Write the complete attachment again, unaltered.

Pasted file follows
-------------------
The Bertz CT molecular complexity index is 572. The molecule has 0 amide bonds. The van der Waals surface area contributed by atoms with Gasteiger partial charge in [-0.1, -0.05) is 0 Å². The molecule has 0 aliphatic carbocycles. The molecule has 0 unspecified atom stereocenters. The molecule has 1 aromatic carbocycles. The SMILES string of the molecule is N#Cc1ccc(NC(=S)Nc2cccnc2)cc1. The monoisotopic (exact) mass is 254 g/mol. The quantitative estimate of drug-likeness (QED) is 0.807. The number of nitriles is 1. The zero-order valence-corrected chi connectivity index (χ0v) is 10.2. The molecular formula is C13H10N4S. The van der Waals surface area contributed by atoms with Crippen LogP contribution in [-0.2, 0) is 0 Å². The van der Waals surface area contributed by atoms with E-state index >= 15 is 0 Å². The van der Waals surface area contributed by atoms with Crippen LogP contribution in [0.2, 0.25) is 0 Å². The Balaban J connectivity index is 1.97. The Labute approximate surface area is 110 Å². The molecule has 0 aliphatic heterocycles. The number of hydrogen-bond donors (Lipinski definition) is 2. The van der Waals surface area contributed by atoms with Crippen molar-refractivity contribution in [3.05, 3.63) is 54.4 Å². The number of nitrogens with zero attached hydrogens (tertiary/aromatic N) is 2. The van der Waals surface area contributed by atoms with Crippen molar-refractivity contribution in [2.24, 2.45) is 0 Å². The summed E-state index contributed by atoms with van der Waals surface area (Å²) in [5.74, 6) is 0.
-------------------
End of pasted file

The Bertz CT molecular complexity index is 572. The molecule has 0 amide bonds. The van der Waals surface area contributed by atoms with Gasteiger partial charge in [-0.1, -0.05) is 0 Å². The molecule has 0 aliphatic carbocycles. The molecule has 0 unspecified atom stereocenters. The molecule has 1 aromatic carbocycles. The SMILES string of the molecule is N#Cc1ccc(NC(=S)Nc2cccnc2)cc1. The monoisotopic (exact) mass is 254 g/mol. The quantitative estimate of drug-likeness (QED) is 0.807. The number of nitriles is 1. The zero-order valence-corrected chi connectivity index (χ0v) is 10.2. The molecular formula is C13H10N4S. The van der Waals surface area contributed by atoms with Crippen LogP contribution in [-0.2, 0) is 0 Å². The van der Waals surface area contributed by atoms with E-state index >= 15 is 0 Å². The van der Waals surface area contributed by atoms with Crippen LogP contribution in [0.2, 0.25) is 0 Å². The Balaban J connectivity index is 1.97. The Labute approximate surface area is 110 Å². The molecule has 0 aliphatic heterocycles. The number of hydrogen-bond donors (Lipinski definition) is 2. The van der Waals surface area contributed by atoms with Crippen molar-refractivity contribution in [3.05, 3.63) is 54.4 Å². The number of nitrogens with zero attached hydrogens (tertiary/aromatic N) is 2. The van der Waals surface area contributed by atoms with Crippen molar-refractivity contribution in [2.24, 2.45) is 0 Å². The summed E-state index contributed by atoms with van der Waals surface area (Å²) in [5.74, 6) is 0.